We in Canada saw a prime example of this ideology in action yesterday as our so-called Prime Minister gave a major speech to an international audience once again touting the lie that the problem with international capital is essentially that working people expect too much – they expect real pensions and some form of protection from real poverty. It is, of course, an absolute and utter lie, but he pushes the agenda nonetheless. If a society has more wealth than ever before and yet states are going bankrupt, then the problem is not the worker’s relatively modest demands.

Of course, power, particularly economic power, has a terrible tendency to be shortsighted. Corporations, like the aristocracy in the lead up to the Revolution in France, are desperately trying to maintain their money and power even as they creates the conditions for their own demise. The greater the inequality of wealth, the more you impoverish the people while the corporations are increasing their wealth, the harder it will become to hide the contradictions in the system and the more likely it will become that people will eventually seek to not only change the system but to seek revenge on those who have benefited from the deception and the inequality. Avoiding the 1917 revolution in Russia would have been pretty easy – a concerted effort at democratization and industrialization would have easily undermined the revolutionary cause. But the Russian aristocracy had become convinced that their power was part of a natural order, the only way things could be. I dare say that the corporate class of today as adopted a similar belief structure. How many times have you heard a rich man in a suit or a rightwing politician tell you that there is no alternative to our present system? They tell us that we cannot mess with the capitalist order or that it is a ‘natural’ system. Well I imagine that as the Russian aristocrats faced the barrel of a gun and the French aristocrats were led up the steps of the guillotine, they were deeply confused – “How can this be?” they must have thought to themselves.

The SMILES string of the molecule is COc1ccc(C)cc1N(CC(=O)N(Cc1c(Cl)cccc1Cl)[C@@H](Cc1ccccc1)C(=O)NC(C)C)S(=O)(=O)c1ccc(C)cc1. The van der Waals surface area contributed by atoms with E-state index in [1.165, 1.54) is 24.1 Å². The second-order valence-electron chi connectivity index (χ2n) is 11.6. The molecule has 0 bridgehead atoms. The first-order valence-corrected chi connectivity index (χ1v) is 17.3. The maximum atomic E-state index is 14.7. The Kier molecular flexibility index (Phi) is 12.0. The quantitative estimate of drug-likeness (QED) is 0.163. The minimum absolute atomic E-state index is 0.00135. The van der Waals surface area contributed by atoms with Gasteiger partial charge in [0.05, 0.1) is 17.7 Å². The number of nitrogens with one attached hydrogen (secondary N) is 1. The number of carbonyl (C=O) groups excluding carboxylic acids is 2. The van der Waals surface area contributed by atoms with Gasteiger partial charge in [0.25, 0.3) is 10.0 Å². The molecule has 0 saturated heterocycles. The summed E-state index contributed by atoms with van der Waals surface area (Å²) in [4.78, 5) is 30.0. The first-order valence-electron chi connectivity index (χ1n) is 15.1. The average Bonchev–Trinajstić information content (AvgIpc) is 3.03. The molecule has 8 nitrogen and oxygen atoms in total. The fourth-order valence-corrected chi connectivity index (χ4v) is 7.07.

Well it happened then, and it can happen again. If there is anything like a “natural” order in the world – it is continual change.  


rabbit said...

"The fundamental goal of any capitalist enterprise is the achievement of greater and greater profits, and one of the primary ways to gain these profits is to get a greater and greater share of the market."

There are far fewer monopolies - or even oligopolies - today than there were early in the 20'th century. And the reason is obvious: competition.

Profits attract competitors, and as a result it is brutally difficult to gain control of a market. Even buy-outs don't work for long. One cannot buy out everyone, and small competitors have a nasty habit of turning into major ones.

kirbycairo said...

You are hopelessly misinformed rabbit, but our online name is fitting - a timid, mindless animal that deserves to be eaten.

Anonymous said...

One can sure try to buyout everyone, and seemingly with much success. We may have few global monopolies, but there are plenty of national and multinational oligopolies. The oligopolies strangely don't generally compete on price, but even if they did, is a $10 cheaper widget more important than control of your own government?

We get Big "X" through buyouts, mergers, etc, and then Big "X" bribes or lobbies politicians to raise barriers to entry in its market and extend its control. In the markets where the big players are busy exercising political power, the small players don't have much of a chance.

Of course, the problem isn't the particular individuals in the system, it's the structure. Say a miracle happens and Small Co replaces Big Corp: in just a few years Small Co will become the very thing they replaced.

It has to do with how modern western society is set up: economically, politically, educationally, culturally, socially. To take an often-repeated example: it's not just a single MBA that has the corporation focused solely on cost-cutting and the next quarter, it's an entire MBA culture.